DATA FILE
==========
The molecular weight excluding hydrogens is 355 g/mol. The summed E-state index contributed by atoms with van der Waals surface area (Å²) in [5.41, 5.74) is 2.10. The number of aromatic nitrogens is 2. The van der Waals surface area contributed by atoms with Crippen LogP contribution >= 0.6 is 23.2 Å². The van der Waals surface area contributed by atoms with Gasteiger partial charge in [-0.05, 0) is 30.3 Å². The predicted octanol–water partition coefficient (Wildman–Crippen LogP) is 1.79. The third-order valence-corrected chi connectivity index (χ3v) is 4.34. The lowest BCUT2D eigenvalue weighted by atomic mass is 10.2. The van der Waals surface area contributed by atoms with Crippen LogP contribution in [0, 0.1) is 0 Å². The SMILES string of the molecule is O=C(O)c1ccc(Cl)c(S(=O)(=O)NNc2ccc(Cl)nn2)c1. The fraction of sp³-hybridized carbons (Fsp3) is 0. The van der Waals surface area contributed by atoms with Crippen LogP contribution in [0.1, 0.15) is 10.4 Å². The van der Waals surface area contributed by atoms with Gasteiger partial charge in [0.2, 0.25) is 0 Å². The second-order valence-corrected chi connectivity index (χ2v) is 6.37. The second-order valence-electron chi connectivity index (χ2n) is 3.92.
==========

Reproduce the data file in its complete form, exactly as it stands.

The molecular weight excluding hydrogens is 355 g/mol. The summed E-state index contributed by atoms with van der Waals surface area (Å²) in [5.41, 5.74) is 2.10. The number of aromatic nitrogens is 2. The van der Waals surface area contributed by atoms with Crippen LogP contribution >= 0.6 is 23.2 Å². The van der Waals surface area contributed by atoms with Gasteiger partial charge in [-0.05, 0) is 30.3 Å². The predicted octanol–water partition coefficient (Wildman–Crippen LogP) is 1.79. The third-order valence-corrected chi connectivity index (χ3v) is 4.34. The lowest BCUT2D eigenvalue weighted by atomic mass is 10.2. The van der Waals surface area contributed by atoms with Crippen LogP contribution in [0, 0.1) is 0 Å². The SMILES string of the molecule is O=C(O)c1ccc(Cl)c(S(=O)(=O)NNc2ccc(Cl)nn2)c1. The fraction of sp³-hybridized carbons (Fsp3) is 0. The van der Waals surface area contributed by atoms with Crippen LogP contribution in [0.1, 0.15) is 10.4 Å². The van der Waals surface area contributed by atoms with Gasteiger partial charge in [0.2, 0.25) is 0 Å². The second-order valence-corrected chi connectivity index (χ2v) is 6.37. The second-order valence-electron chi connectivity index (χ2n) is 3.92.